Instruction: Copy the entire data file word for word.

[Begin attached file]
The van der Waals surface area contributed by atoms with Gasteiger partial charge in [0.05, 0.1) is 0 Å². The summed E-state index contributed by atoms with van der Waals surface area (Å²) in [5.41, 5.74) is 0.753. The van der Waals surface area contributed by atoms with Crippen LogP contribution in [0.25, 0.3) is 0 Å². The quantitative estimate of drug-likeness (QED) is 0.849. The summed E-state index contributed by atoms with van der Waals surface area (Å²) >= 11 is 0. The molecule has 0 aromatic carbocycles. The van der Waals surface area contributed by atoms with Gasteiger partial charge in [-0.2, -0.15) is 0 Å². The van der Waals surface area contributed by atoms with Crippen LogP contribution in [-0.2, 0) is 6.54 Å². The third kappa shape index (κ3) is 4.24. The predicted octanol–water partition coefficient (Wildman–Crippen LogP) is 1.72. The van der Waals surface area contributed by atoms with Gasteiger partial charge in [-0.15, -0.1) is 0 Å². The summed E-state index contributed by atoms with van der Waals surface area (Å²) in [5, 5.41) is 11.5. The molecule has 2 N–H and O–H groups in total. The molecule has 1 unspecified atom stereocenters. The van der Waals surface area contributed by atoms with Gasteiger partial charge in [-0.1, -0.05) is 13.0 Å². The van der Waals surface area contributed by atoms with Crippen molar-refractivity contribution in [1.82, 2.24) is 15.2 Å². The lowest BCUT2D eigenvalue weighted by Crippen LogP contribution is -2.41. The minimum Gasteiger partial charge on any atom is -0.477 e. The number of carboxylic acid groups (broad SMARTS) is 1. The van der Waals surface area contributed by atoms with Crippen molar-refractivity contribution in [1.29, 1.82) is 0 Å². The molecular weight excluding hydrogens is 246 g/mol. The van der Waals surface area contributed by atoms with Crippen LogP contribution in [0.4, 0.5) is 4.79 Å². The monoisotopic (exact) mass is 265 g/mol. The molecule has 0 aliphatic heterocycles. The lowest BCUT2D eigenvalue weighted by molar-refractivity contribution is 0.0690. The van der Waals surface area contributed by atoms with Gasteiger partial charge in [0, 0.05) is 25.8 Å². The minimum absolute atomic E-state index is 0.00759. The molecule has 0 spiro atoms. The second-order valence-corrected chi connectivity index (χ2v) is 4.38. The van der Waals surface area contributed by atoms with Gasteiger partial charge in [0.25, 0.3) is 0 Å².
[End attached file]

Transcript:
The van der Waals surface area contributed by atoms with Gasteiger partial charge in [0.05, 0.1) is 0 Å². The summed E-state index contributed by atoms with van der Waals surface area (Å²) in [5.41, 5.74) is 0.753. The van der Waals surface area contributed by atoms with Crippen LogP contribution in [0.25, 0.3) is 0 Å². The quantitative estimate of drug-likeness (QED) is 0.849. The summed E-state index contributed by atoms with van der Waals surface area (Å²) >= 11 is 0. The molecule has 0 aromatic carbocycles. The van der Waals surface area contributed by atoms with Gasteiger partial charge in [-0.2, -0.15) is 0 Å². The van der Waals surface area contributed by atoms with Crippen LogP contribution in [-0.2, 0) is 6.54 Å². The third kappa shape index (κ3) is 4.24. The predicted octanol–water partition coefficient (Wildman–Crippen LogP) is 1.72. The van der Waals surface area contributed by atoms with Gasteiger partial charge in [-0.15, -0.1) is 0 Å². The summed E-state index contributed by atoms with van der Waals surface area (Å²) in [5, 5.41) is 11.5. The molecule has 2 N–H and O–H groups in total. The molecule has 1 unspecified atom stereocenters. The van der Waals surface area contributed by atoms with Gasteiger partial charge in [-0.1, -0.05) is 13.0 Å². The van der Waals surface area contributed by atoms with Crippen molar-refractivity contribution in [1.82, 2.24) is 15.2 Å². The lowest BCUT2D eigenvalue weighted by Crippen LogP contribution is -2.41. The minimum Gasteiger partial charge on any atom is -0.477 e. The number of carboxylic acid groups (broad SMARTS) is 1. The van der Waals surface area contributed by atoms with Crippen molar-refractivity contribution in [1.29, 1.82) is 0 Å². The molecular weight excluding hydrogens is 246 g/mol. The van der Waals surface area contributed by atoms with Crippen LogP contribution in [0.4, 0.5) is 4.79 Å². The monoisotopic (exact) mass is 265 g/mol. The molecule has 0 aliphatic heterocycles. The lowest BCUT2D eigenvalue weighted by molar-refractivity contribution is 0.0690. The van der Waals surface area contributed by atoms with Gasteiger partial charge in [0, 0.05) is 25.8 Å². The minimum absolute atomic E-state index is 0.00759. The molecule has 0 spiro atoms. The second-order valence-corrected chi connectivity index (χ2v) is 4.38. The van der Waals surface area contributed by atoms with Gasteiger partial charge in [0.25, 0.3) is 0 Å².